Why Banks are No Longer the Top Choice for Funding Start-Ups?
“A bank is a place that will lend you money if you can prove that you don’t need it.” – Bob Hope
Growing up in Saginaw, Michigan, a midsize city in the heart of the bustling auto industry, I felt I was at the epicenter of the world. This was an age when Los Angeles competed with Detroit for companies and a labor force.
If you wanted to be an ad guy or an engineer, Motor City and the dozens of towns and cities that flourished around the auto-industry brought a vast infrastructure of supporting businesses and billions of dollars of wealth. Each of these communities were anchored by strong vibrant financial organizations who converted our savings into healthy investments that created wealth, jobs and a positive return of the savings they held on deposit at the bank.
It’s not entirely clear what happened but a perfect storm seemed to have materialized and decimated the financial systems that funded entrepreneurs and their start-ups. Asset classifications are changing with the times and with that assets now include, software code, pharmaceuticals and intellectual property that may be unique but unproven, patented ideas, etc.; these kinds of assets aren’t standard hard assets that banks are organized to see as loan collateral. Rather, the kind of assets banks lend against include real-estate, automobiles, and semi-generic machines. As the typical business loan needs have changed, banks should have evolved; however, it seems banks more now than ever are requiring hard assets to secure funding for any business venture. The soft assets have become “synthetic” financials.
The first crisis in this perfect storm was the control of the Securities Exchange Commission (SEC), the Federal Reserve and other regulatory bodies by the very companies they were supposed to police, the banks. Economists have a name for this – CAPTURE – which held our savings and fueled productive capital investments. Our savings in pension plans, IRAs and 401Ks captured millions of dollars and transferred them to Wall Street where they were “invested.”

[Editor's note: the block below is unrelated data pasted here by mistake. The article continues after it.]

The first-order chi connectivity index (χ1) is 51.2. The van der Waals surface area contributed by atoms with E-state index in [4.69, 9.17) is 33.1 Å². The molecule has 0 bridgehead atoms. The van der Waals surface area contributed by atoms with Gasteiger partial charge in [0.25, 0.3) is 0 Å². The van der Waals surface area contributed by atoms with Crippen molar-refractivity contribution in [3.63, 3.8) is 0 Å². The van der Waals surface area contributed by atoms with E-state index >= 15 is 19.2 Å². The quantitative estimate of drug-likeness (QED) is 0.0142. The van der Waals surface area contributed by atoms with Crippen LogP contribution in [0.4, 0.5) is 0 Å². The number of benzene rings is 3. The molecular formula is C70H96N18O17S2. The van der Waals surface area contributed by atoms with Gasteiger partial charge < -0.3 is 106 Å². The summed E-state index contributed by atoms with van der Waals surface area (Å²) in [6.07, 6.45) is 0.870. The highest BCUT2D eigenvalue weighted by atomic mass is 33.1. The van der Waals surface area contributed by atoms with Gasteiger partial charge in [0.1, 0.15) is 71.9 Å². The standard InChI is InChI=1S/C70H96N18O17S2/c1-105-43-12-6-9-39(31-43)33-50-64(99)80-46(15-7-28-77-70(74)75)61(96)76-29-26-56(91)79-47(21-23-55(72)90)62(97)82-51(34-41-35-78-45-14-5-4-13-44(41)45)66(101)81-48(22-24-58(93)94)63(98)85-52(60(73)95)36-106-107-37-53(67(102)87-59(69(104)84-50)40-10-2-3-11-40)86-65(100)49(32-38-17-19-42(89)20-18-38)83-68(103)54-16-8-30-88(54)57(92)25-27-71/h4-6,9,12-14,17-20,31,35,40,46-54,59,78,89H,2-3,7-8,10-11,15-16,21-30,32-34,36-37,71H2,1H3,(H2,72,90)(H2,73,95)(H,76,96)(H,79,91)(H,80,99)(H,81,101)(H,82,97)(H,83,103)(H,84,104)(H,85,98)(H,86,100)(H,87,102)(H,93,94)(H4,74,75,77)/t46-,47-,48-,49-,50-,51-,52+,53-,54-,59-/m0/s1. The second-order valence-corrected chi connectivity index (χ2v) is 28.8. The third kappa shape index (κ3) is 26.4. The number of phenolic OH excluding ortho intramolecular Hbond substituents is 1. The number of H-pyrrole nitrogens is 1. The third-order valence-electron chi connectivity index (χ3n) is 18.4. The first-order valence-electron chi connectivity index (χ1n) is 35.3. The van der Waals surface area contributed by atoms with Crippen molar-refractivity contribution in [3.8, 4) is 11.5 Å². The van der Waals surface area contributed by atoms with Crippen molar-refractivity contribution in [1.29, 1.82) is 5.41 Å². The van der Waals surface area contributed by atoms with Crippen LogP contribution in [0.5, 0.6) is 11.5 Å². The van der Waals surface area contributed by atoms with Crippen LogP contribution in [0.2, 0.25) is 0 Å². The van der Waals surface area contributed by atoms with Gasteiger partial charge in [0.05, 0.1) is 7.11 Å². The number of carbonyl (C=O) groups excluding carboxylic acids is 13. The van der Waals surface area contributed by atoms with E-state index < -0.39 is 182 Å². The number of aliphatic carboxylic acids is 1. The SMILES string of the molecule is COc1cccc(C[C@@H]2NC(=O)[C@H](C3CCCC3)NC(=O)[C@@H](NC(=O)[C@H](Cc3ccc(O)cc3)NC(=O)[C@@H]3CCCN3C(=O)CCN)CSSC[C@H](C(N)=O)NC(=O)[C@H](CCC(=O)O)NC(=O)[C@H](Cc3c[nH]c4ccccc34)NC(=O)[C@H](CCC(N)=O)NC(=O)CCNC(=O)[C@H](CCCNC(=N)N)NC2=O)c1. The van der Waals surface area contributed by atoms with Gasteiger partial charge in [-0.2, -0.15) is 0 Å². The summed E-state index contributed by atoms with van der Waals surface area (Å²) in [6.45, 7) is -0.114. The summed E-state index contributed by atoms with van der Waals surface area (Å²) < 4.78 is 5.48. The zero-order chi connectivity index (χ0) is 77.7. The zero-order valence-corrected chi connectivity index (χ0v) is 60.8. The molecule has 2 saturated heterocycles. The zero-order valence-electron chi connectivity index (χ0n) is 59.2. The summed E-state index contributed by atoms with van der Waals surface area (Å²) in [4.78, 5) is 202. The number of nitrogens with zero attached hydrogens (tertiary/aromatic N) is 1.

Here is where the collapse began:
- High-Cost of Information – modern technologies characterized by highly specialized intellectual property are not viable collateral to support a loan. These modern technologies are the face of today and tomorrow but require substantial investments, and include software code, nano-particles, pharmaceuticals, gene therapy and more.
- High-Cost of Transactions – All investments have a cost, and only increases as time goes on and investments grow. Investing through Venture Capitalists, Angel Groups, Stock, and SAFEs all come with some sort of cost whether it be annual fees, legal costs, loss of capital, etc.
Is the new, new the new normal; are we abandoning ship? With the turn of the 21st century, banks should be revolutionizing their efforts. Instead, the Wall Street Journal explained, “Banks are closing branches at the fastest pace in decades, as they leave less profitable regions and fewer customers use tellers for routine transactions.”